The structures are thought to date from the fifteenth century. Organised by same man, Pacha Quetek, who potentially who built other important Incan centres such as Machu Picchu. Pacha Quetek (not spelled correctly I know) translates as ‘earth builder’ and there are thought to have been four man by this name during the Incan period, although the most prolific was alive during the 15th century.
The blocks which make up the large walls came from a quarry nearby and were transported along ramped roads using rolling balls of rocks and ropes. It’s likely they were cut into the blocks using a harder rock, such a haematite hammers and chisels.
It is thought that the almost circular shaped grooves that you can see along the bottom edges of the blocks indicate where they were levered up into position using wooden poles.
Some of the blocks go several metres up though so would be a mean engineered feat. It’s totally amazing construction when you consider the technology available and the largest block is over six metres tall and weighs 126 tonnes!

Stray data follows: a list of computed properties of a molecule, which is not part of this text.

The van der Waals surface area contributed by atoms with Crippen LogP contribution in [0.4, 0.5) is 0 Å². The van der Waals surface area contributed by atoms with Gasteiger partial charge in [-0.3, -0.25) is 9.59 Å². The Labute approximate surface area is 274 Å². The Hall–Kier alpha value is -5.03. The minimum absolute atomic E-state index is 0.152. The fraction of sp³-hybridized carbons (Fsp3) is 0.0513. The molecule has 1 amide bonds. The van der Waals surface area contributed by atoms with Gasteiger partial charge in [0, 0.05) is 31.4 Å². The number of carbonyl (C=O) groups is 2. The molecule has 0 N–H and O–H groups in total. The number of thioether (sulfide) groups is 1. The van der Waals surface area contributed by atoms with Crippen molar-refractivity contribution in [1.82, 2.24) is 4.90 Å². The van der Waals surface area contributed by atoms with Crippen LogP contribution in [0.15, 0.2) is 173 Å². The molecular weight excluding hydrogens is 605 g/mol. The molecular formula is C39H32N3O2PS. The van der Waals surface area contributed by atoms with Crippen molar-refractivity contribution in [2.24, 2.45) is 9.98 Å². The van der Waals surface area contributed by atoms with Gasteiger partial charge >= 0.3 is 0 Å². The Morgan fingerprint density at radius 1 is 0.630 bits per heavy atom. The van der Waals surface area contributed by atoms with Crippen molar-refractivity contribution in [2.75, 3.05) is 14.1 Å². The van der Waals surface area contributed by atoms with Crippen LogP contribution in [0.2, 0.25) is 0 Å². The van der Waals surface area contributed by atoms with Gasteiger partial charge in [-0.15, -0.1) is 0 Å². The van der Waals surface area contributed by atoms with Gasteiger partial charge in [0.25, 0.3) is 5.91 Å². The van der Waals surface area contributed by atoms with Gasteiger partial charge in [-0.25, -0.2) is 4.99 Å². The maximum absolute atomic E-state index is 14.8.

The structure was originally a religious centre and would have been used for ceremonial purposes. There is a flat, levelled area, between the two mounds with around five metres of fill known to have been placed I order to level it. This space is still used for shows today.
The main mound closest to the cliff edge has great views over the city. I love the views across all the terracotta roofs. The houses here are very Spanish in appearance.
On the top of the mound structure you can still see the stone foundations for three towers. These were built using adobe bricks, two were square and one circular. Unfortunately all the towers were demolished a long time ago. The circular tower is also thought to represent the eye of the puma of Cuzco.
The site is very important in both colonial and Incan history. The local king welcomed the Spanish thinking they were friendly. Soon the Andean properties were taken and redistributed to the Spanish. At this time about ninety Spanish were living and ruling over Cuzco. The king, upon realising the extent of the Spanish plans moved out of the city, up to saqsayhuaman and decided to fight the Spanish.
Over 300k indigenous people from the area gathered and held a long siege, but it was broken when they had to return to the harvest and the Spanish escaped.